For the first time since buying his NBA and NHL teams, billionaire Stan Kroenke has both teams in the postseason and no debt on the Pepsi Center, the arena he privately financed where the Denver Nuggets and the Colorado Avalanche play.
The Pepsi Center opened in 1999 and cost $180 million. Contractually obligated revenue from the arena was used to pay off its debt. During the 2009-10 NHL and NBA seasons, the last time both the hockey and basketball teams were in the playoffs, debt service was eating $15 million a year. The arena’s debt was paid off in 2015.
That could mean a lot more money for Kroenke, depending on how far in the postseason the Nuggets and the Avalanche advance.
In the NBA, the home team keeps all the playoff money, less a 25% cut it gives to the league that funds the playoff distribution pool for the players. Last season, the Washington Wizards, who were eliminated in the first round of the playoffs and played just three home games, took in over $5 million from playoff ticket revenue. The Warriors, who won the championship, raked in almost $50 million. In addition, concession, advertising and merchandise revenue can increase the proceeds.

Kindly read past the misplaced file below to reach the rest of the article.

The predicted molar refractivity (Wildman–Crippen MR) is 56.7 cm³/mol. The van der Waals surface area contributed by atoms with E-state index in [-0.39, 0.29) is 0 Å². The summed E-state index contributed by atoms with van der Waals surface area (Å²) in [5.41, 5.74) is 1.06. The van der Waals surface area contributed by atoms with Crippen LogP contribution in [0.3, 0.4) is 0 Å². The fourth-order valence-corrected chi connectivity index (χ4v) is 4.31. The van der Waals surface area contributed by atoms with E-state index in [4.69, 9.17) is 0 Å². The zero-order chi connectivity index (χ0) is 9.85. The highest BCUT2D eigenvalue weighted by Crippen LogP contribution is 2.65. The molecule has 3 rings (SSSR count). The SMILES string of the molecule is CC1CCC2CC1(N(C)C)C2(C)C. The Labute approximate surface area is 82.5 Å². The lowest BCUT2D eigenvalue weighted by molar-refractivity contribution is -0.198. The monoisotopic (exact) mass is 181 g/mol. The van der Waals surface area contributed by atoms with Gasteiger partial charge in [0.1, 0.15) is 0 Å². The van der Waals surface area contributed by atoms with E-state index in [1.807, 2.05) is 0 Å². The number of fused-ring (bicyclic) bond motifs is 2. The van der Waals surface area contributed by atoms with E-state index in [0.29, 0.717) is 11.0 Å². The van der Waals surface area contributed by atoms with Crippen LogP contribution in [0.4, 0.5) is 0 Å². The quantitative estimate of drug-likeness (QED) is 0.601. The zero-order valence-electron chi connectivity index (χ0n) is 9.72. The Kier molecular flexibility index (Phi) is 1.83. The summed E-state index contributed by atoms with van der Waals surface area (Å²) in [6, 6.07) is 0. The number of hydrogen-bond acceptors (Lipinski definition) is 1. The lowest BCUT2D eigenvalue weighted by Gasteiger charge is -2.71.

In the NHL, playoff teams contribute 35% of gate receipts to the league’s player compensation cost redistribution system. The Avalanche took in a bit more than $2 million from tickets for three home playoff games last season. The Washington Capitals, winners of the Stanley Cup, raked in over $25 million.
The Avalanche are down 1-0 in their first-round series against the Calgary Flames while the Nuggets open their first round at home against the San Antonio Spurs on Saturday. Assuming the teams combine for 10 games at the Pepsi Center, Kroenke’s haul would be about $15 million.